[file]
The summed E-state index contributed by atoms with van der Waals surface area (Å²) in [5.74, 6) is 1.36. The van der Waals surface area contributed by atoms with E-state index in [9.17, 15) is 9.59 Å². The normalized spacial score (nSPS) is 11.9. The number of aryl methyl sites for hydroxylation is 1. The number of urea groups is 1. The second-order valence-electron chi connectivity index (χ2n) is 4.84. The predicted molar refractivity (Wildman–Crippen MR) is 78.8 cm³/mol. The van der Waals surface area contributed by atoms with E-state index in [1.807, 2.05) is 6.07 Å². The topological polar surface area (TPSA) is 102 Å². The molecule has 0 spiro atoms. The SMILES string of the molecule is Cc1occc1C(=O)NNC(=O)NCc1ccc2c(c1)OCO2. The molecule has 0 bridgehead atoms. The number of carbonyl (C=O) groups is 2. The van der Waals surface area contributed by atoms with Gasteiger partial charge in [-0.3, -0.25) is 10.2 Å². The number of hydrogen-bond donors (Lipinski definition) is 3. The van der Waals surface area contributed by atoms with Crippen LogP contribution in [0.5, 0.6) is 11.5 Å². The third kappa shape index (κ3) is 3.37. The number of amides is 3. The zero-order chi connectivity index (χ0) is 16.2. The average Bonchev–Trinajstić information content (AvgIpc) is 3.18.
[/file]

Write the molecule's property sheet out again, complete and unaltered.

The summed E-state index contributed by atoms with van der Waals surface area (Å²) in [5.74, 6) is 1.36. The van der Waals surface area contributed by atoms with E-state index in [9.17, 15) is 9.59 Å². The normalized spacial score (nSPS) is 11.9. The number of aryl methyl sites for hydroxylation is 1. The number of urea groups is 1. The second-order valence-electron chi connectivity index (χ2n) is 4.84. The predicted molar refractivity (Wildman–Crippen MR) is 78.8 cm³/mol. The van der Waals surface area contributed by atoms with E-state index in [1.807, 2.05) is 6.07 Å². The topological polar surface area (TPSA) is 102 Å². The molecule has 0 spiro atoms. The SMILES string of the molecule is Cc1occc1C(=O)NNC(=O)NCc1ccc2c(c1)OCO2. The molecule has 0 bridgehead atoms. The number of carbonyl (C=O) groups is 2. The van der Waals surface area contributed by atoms with Gasteiger partial charge in [-0.3, -0.25) is 10.2 Å². The number of hydrogen-bond donors (Lipinski definition) is 3. The van der Waals surface area contributed by atoms with Crippen LogP contribution in [0.5, 0.6) is 11.5 Å². The third kappa shape index (κ3) is 3.37. The number of amides is 3. The zero-order chi connectivity index (χ0) is 16.2. The average Bonchev–Trinajstić information content (AvgIpc) is 3.18.